2021 - Volume #BFS, Issue #21, Page #08
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“World’s Most Valuable Crop” Grown In North Carolina
North Carolina’s Burwell Farms harvested 200 lbs. of Bianchetto truffles from 2 acres of loblolly pine trees earlier this year. Since truffles sell for about $50 an ounce, that’s a gross of around $80,000/acre.
The new truffle-growing effort was so successful that they are selling truffle-inoculated loblolly seedlings and wondering if they can handle the truffle production if it doubles next year, says Richard Franks, Burwell Farms Chief Scientific Officer.
The technology for inoculating trees and the expertise for commercial production were developed over several years. The Loblolly pine has proven to be an effective partner, and is native from Maryland to Texas, with forests in other states as well.
“Inoculation takes 9 to 12 months in greenhouse conditions,” Franks says of the White Spring truffle, Bianchetto (Tuber borchii). The Bianchetto truffle is native to parts of Spain, France, and Italy where it grows in soils with high limestone content, a high pH condition.
“We raise the pH level in our orchard to between 7.3 and 7.5,” Franks says. “Native fungi, which compete with Tuber borchii, cannot tolerate the high pH conditions. Keeping the pH level high allows for the truffle to establish a symbiotic relationship with the loblolly pine trees with little competition from native fungi.” As the orchard matures, the loblolly tree roots grow together forming a bed of inoculated roots allowing truffles to be produced anywhere in the two acres.
Burwell Farms owner, Thomas E. Powell III, had 1,100 inoculated loblolly pines planted in June 2014. The first truffle was found mid-December 2016 and a few were harvested in early 2017. The harvest grew slightly over the next couple of years. “The 2020 harvest surpassed anything anyone thought it would be,” Franks says, noting they didn’t anticipate a harvest this good until another couple of years. As the tree roots grow together, the truffles are growing everywhere in the orchard.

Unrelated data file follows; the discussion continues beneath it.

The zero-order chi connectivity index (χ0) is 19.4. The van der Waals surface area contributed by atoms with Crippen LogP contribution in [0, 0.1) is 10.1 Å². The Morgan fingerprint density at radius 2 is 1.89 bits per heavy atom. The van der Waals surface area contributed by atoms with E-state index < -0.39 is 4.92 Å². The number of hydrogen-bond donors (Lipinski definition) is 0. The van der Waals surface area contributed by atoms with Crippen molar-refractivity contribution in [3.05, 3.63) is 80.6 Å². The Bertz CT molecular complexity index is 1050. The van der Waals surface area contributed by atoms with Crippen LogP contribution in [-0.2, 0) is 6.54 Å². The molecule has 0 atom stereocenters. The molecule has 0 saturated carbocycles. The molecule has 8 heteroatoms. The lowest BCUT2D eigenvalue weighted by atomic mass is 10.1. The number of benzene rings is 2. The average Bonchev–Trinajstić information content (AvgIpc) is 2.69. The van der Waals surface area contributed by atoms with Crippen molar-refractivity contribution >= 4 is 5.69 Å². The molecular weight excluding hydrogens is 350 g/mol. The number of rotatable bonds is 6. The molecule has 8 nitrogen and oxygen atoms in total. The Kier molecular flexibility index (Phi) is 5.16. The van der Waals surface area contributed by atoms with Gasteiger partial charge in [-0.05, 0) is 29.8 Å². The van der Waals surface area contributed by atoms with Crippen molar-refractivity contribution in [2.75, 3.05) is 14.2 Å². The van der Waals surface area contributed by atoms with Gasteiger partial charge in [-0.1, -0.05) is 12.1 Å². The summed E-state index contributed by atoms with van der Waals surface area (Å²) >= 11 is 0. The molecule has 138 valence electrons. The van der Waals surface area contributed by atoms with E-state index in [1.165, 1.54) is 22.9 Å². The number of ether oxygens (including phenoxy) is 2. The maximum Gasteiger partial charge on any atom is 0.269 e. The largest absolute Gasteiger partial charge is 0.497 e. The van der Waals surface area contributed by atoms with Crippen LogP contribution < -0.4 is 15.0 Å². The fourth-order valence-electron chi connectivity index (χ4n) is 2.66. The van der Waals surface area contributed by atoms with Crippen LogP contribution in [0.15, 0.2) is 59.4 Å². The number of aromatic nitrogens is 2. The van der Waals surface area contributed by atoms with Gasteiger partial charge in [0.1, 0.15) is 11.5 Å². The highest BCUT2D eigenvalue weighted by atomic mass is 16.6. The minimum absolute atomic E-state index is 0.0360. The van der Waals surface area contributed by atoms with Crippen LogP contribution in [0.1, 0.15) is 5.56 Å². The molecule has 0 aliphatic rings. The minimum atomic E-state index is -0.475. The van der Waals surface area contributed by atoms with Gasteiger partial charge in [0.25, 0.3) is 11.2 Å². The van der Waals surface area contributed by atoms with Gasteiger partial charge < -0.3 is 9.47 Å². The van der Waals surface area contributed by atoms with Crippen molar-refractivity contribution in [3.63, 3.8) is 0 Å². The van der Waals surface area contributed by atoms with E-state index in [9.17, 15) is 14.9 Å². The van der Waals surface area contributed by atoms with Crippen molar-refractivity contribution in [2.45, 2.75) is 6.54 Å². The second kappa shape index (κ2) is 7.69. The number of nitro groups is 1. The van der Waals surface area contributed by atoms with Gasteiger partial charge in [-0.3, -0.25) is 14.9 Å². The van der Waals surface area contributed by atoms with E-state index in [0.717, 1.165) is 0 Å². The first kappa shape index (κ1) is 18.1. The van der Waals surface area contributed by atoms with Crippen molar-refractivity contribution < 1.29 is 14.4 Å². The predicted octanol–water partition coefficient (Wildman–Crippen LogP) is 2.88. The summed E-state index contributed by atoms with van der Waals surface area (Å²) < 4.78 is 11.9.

The crown of some truffles appears above the ground, but truffles can be 6 to 8-in. down and are dug out with special truffle-digging knives. The important thing is to only harvest mature truffles - when the inside is a chocolate brown with light-colored veins. For that, Burwell Farms relied on a well-trained dog followed up by a human with a keen sense of smell.
The key is that the dog puts its nose right on the mature truffle. If the area is full of truffles, it can become difficult to pinpoint the mature ones.
Mature truffles can weigh anywhere from 1/4 oz. to 10 oz. Burwell Farms’ harvest of mature truffles is from late-January into early-April.
Burwell also has frozen truffles, check out the Burwell Farms website for prices and availability. Meanwhile, Burwell Farms is taking orders for inoculated seedlings (call for pricing and availability).
Contact: FARM SHOW Followup, Burwell Farms, P.O. Box 2536, Burlington, N.C. 27216 (ph 336 570-3137; www.burwellfarmsnc.com; burwellfarmsnc@gmail.com).

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2021 - Volume #BFS, Issue #21